So when I hear that Moore said it was “unbelievable” that a “grown woman would come forward” about 40 later, my heart sinks because I don’t find that unbelievable at all. That doesn’t make her any less reputable. That doesn’t make his (alleged) actions any more acceptable.

My junior high memory has popped into my head a few times in my life, but it’s not something that haunts me every day. If I heard that guy was making a run for Congress now or in a future decade, would I speak up? I don’t know, maybe. I certainly would be enraged that he thinks he deserves to represent the state of Minnesota. I think the difference is he was also 14. Moore was 32. 

I wish I could say that was the only time in my life that I was subjected to sexual misconduct, but it wasn’t. And regrettably, I handled it about the same at age 30 as I did at age 14.

The problem was that I didn’t feel equipped or empowered at 14 or at 30 to handle it. It felt like some inconvenience I had to endure. I know many women — perhaps my former junior high classmates — have their own version of this story. I hope we keep talking about it, and telling our kids and one another that it’s not O.K.

Things didn’t go how I thought

I got into journalism hoping to change the world. I really believed I would. Until about a year ago when my dear friend Richie told me I can’t — even with a mass media job where I wrote for 23 million people a day.

Might sound harsh, but he was right. All I could hope to do is be the change I hope to see in the world and be an example to others. So that’s my mission. I practice tolerance and acceptance. I hope others do as well. I cheer for the Seahawks and hope others will as well.

And I listen to people like Richie who remind me to set my expectations accordingly. I mean, I might be able to convince Nolan to cheer for the Seahawks. But Richie would never sport a blue and green jersey.

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Falling back

Look who’s back!

After a couple of years on hiatus, I decided I have a new Living Life Big story to tell. This is the story of Candace getting healthier and living life to the fullest. It feels appropriate to start documenting my journey today. When daylight saving time ends and it feels dark all the time in Seattle.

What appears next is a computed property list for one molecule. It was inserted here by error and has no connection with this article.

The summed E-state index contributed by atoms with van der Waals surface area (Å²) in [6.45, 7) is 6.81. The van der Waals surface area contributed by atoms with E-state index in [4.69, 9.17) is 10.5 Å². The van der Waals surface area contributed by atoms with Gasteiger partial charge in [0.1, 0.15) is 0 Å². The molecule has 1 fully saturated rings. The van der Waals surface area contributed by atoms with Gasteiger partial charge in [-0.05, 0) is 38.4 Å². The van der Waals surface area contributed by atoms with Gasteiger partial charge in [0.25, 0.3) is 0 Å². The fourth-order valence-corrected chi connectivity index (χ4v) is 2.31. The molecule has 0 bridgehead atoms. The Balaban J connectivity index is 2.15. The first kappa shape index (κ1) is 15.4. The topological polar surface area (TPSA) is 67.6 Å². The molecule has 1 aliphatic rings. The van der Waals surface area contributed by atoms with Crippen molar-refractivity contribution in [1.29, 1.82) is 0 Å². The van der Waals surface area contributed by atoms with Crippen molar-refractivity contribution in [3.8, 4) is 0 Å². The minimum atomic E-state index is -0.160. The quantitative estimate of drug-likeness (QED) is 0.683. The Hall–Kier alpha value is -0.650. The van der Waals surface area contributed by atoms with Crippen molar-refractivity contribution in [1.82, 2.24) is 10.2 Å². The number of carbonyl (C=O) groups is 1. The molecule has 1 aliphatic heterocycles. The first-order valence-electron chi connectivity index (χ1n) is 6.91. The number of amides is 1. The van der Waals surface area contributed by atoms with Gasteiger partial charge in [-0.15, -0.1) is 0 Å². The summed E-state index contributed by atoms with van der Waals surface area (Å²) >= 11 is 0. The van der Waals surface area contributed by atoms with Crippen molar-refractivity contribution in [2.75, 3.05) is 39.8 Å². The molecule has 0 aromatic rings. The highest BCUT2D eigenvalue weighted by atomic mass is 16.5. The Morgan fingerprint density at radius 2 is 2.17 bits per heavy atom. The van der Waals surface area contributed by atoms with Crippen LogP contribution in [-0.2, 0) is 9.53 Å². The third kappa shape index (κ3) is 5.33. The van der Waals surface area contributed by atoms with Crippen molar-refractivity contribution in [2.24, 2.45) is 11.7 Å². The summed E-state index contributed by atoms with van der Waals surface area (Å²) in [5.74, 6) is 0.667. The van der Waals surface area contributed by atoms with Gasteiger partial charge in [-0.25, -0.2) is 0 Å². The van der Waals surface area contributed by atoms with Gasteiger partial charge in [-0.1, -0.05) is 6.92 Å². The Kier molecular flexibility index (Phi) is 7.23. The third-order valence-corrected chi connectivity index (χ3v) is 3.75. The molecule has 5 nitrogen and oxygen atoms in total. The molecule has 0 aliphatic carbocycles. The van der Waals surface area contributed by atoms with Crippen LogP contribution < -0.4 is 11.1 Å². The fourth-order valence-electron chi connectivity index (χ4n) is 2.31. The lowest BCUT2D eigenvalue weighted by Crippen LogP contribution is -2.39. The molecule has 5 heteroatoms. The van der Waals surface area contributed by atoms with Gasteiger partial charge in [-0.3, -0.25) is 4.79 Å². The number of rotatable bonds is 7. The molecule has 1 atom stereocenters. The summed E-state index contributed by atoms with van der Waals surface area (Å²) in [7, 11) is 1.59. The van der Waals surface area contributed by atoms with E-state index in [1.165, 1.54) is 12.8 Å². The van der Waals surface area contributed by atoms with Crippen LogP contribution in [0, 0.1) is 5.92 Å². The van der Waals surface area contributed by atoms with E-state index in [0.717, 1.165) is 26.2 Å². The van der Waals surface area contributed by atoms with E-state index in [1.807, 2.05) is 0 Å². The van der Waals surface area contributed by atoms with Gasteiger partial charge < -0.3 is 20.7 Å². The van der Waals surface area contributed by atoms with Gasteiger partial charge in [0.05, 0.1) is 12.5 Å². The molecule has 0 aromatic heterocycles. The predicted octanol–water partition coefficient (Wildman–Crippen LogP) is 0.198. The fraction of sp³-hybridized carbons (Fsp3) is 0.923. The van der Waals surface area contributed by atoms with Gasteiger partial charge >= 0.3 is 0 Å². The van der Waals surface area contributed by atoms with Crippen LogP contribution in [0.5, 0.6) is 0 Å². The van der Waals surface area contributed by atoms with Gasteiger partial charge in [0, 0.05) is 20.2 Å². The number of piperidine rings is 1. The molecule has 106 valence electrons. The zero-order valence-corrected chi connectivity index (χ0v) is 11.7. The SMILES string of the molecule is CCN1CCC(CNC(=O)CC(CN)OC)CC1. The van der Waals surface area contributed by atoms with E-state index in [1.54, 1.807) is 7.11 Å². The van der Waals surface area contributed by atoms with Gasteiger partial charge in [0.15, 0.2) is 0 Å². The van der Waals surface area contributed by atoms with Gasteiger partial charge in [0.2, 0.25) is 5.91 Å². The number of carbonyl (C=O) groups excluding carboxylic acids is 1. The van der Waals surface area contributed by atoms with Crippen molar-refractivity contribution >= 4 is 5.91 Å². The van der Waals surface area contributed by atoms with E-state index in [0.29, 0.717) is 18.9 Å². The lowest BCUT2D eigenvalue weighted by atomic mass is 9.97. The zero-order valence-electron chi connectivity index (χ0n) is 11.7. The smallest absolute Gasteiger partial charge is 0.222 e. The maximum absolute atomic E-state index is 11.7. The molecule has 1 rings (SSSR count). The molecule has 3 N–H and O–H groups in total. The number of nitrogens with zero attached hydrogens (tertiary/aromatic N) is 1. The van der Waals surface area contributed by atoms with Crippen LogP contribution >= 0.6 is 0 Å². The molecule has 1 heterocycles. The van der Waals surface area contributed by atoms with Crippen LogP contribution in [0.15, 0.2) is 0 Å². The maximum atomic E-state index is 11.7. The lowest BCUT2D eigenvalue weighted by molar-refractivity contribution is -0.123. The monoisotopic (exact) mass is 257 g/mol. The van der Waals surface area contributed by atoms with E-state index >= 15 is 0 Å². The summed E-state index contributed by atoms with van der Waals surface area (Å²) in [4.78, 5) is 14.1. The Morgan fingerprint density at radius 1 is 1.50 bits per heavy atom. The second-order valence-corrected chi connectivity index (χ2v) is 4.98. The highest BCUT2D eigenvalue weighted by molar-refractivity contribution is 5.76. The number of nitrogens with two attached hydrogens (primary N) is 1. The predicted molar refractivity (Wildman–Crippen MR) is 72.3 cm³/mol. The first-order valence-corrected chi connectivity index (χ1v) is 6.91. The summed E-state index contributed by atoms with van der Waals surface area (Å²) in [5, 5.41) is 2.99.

I was having an especially difficult time saying goodbye to the summer months this year. No number of pumpkin muffins or cozy hoodies was going to be enough for me to be happy about 4:45 p.m. sunsets, piling on layers to leave the house, and the frizzy hair that comes with the chillier months. I was enjoying my summer dresses, paddleboarding after work, stepping outside without 10 minutes of prep work.

The culture in Seattle is that we don’t want to waste a minute of the precious summer sun. Sometimes that means feeling guilty for working out in the gym or binging on the latest Netflix offering when it’s lovely out. That’s what the dark months are for after all.

Well, in the spirit of optimism and embracing Pacific Standard Time, I’m documenting the healthy ways I’ll recover from the summer busyness.

  1. Writing. I’ve committed to my version of NaNoWriMo, which is to work on my book project(s) 4 days a week. (+ look at me, blogging again!)
  2. Taking the workout indoors. I have a gym membership, live-in workout buddy, and personal trainer. Let’s reach some goals!
  3. Taking a class or lots of classes. Have you guys used Coursera? I’m obsessed. You can take basically any class you want at actual, accredited universities. Do the assignments, take the tests and earn yourself a certificate, or don’t. Sometimes I just like to listen to the lectures. Either way is a win!
  4. Cooking. OK, I score myself a B in cooking. I do it regularly, but some nights it’s a frozen thing from Trader Joe’s or cheese and crackers for dinner. We can do better.
  5. Reading or listening to stories. I love stories. I crave a good story. I recently treated myself to a Texture subscription. For $10 per month, I can read pretty much any magazine I want. If you know me, you know I love magazines. When I moved in, Nick was surprised at how many glossies found their way into our mailbox. I’ve since switched to digital subscriptions I read on my iPad. I have books and podcasts on my reading list as well. Ahhh! I’m excited already.
  6. Knitting a blanket. Yeah, I do that sometimes. I’m working on my third.
  7. Doing for others. I’ll probably hit you up to contribute to a drive for gifts for teens. I’d also like to volunteer for a campaign. (Elizabeth Warren, what do you need? I’ll do anything for you! Readers, please follow that link and donate to her. Thanks!)
  8. Spending time with loved ones. Let’s go for coffee, talk about your hopes and dreams, see a movie, make soup together, or try curling.